They will also have the chance to take a further three months of unpaid leave, bringing the total amount of parental time-off for couples of newborn children to 12 months.

Fathers can only start their APL 20 or more weeks after the child’s birth, and once their partner has returned to work from statutory maternity leave or ended their entitlement to statutory maternity pay, or maternity allowance.

The employee’s APL will have to have ended by the end of the 52nd week after the child’s birth. The father only receives additional statutory paternity pay (ASPP) during the time their partner would have been receiving statutory maternity or maternity allowance.

Flexible working requests

As from 6 April, the rules allowing working parents to request flexible working arrangements were to have been extended to those with a child aged 17. The current rules limit the right to make a request to those with a child aged 16 and those with a disabled child aged below the age of 18.

However, the Government has recently announced that it will be postponing the extension of the entitlement.

The Government said it is committed to extending the right to request flexible working to all employees in due course, as set out in the Coalition Agreement. But the purpose for delaying the extension of flexible working is to allow businesses breathing space in the current economic climate.

Right to request time off for training

The Government has also reversed moves to extend to workers in firms with fewer than 250 employees rules entitling staff to the right to request time off for training.

Positive action on recruitment and promotion

As from 6 April, employers can recruit or promote employees with a protected characteristic if they are of equal merit to another candidate and if the employer believes that employees with that characteristic are underrepresented in the workforce or are disadvantaged by it.

But employees will only be able to conduct positive action in those cases it is a balanced way of tackling under-representation or disadvantage.

They cannot choose a candidate who is less well qualified or suited simply on the grounds of that characteristic.

Those characteristics include, among others, race, age, disability, religious belief, sexuality and pregnancy.

Scrapping of default retirement age

The default retirement age of 65 is dropped as from April 2011.

Under the new rules, employers will no longer be able to terminate the employment of staff members simply because they have reached 65.

The default retirement age of 65 is to be phased out between 6 April and 1 October 2011.

The change means that, from 6 April 2011, employers cannot issue any notifications for compulsory retirement using the DRA procedure.

Between 6 April and 1 October, only people who were notified before 6 April, and whose retirement date is before 1 October, can be compulsorily retired using the DRA.

While after 1 October, employers will not be able to use the DRA to compulsorily retire employees.

The decision to scrap the default retirement age was made in response to a combination of a shortfall in pension savings and the increasing longevity of the UK population.

Employers will continue to be allowed to run with a compulsory retirement age for employees provided there is an objective business justification for doing so.

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Firms get reminder on corporation tax changes

HM Revenue and Customs (HMRC) has issued a reminder about important changes that will be affecting corporation tax this April.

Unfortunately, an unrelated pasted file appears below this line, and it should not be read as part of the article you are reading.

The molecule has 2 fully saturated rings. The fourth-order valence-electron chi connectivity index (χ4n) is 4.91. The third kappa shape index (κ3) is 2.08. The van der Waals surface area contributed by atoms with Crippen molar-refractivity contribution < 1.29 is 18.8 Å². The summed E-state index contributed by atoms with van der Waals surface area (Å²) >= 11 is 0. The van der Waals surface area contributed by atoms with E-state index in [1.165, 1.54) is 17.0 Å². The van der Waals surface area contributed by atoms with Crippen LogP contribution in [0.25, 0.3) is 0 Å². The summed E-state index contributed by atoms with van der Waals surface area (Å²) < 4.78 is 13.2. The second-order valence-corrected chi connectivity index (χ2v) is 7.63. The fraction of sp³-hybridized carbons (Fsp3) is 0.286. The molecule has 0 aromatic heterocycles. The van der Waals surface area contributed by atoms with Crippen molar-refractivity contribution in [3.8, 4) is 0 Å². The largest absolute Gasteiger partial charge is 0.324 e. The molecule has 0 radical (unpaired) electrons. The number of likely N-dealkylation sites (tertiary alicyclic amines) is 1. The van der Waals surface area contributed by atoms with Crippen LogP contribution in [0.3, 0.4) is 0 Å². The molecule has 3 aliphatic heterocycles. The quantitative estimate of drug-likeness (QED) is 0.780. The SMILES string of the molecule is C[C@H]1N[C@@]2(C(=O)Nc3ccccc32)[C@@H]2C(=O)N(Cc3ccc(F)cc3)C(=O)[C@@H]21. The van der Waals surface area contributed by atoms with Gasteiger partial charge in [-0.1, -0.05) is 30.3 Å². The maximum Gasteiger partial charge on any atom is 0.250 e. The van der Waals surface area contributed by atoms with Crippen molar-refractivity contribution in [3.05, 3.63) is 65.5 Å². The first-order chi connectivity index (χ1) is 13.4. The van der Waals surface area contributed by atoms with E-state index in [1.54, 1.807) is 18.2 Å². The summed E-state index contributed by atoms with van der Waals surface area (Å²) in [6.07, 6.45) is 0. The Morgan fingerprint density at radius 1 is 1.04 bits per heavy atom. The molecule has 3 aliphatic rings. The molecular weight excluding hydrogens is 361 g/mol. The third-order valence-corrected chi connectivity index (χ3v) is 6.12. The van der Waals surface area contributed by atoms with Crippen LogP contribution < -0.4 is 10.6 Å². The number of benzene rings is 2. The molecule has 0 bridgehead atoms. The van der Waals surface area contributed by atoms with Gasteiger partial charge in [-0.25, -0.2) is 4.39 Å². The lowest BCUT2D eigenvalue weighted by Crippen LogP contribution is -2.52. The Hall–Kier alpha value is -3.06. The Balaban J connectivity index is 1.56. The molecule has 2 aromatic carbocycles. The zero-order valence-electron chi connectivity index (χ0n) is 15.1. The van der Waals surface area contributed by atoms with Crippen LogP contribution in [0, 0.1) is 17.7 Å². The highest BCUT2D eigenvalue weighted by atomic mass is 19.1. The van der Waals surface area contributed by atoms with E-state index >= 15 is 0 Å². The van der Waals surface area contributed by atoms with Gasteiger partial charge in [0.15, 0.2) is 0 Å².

Under the changes, all company tax returns sent in from April 2011 must be filed online for accounting periods ending after 31 March 2010.

What’s more, returns will need to be submitted in a data format known as Inline XBRL or iXBRL.

Corporation tax payments must likewise be made electronically from April 2011.

The changes are not confined to limited companies. The new rules will apply to other organisations that pay corporation tax, including clubs, societies, associations, co-operatives, charities and other unincorporated bodies.

Companies can file online using either commercial software or HMRC’s own filing software. The latter is specifically aimed at companies with less complex tax affairs.

There is already a wide range of commercial software available, with more coming onto the market in the near future.

More information on the commercial software options can be found

Firms that still need to sign up for electronic corporation tax filing can and then click ‘register for corporation tax online’.

Alternatively, HMRC and Companies House have launched a new joint filing service for company accounts.

The service allows companies with relatively straightforward financial affairs to send their accounts in iXBRL format to HMRC and Companies House as part of their company tax return.

To use the service, firms must register with HMRC online services and enrol for corporation tax online. A template can then be used to submit accounts to both HMRC and Companies House.

More information can be found at

If you have any concerns over the new filing system, we will be more than pleased to offer expert advice.

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Paper self-assessment tax date imminent

Taxpayers are being reminded that the date for submitting a paper self-assessment tax return is looming.

The cut-off point for paper returns is 31 October.

Last year, some 2,467,000 people submitted self-assessment tax returns in paper format.

Of those, 2,143,000 (87 per cent) managed to meet the deadline. Late returns could mean a £100 penalty.

However, HM Revenue and Customs (HMRC) is encouraging taxpayers to consider online filing.

Stephen Banyard, director of HMRC’s business customer unit, said: “The other option would be to file online – three quarters of self assessment filers already do so – where you get three months longer to file.

“Online filing has other advantages too: your tax is calculated automatically; you get an immediate online acknowledgement once you’ve filed; and it’s processed faster, so any money you’re owed is repaid more quickly. So, it is really worth considering.”

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Government embarks on tax consultation

The Treasury has issued nine consultation papers on various aspects of the personal and business tax system in what amounts to a far-reaching overhaul of the entire regime.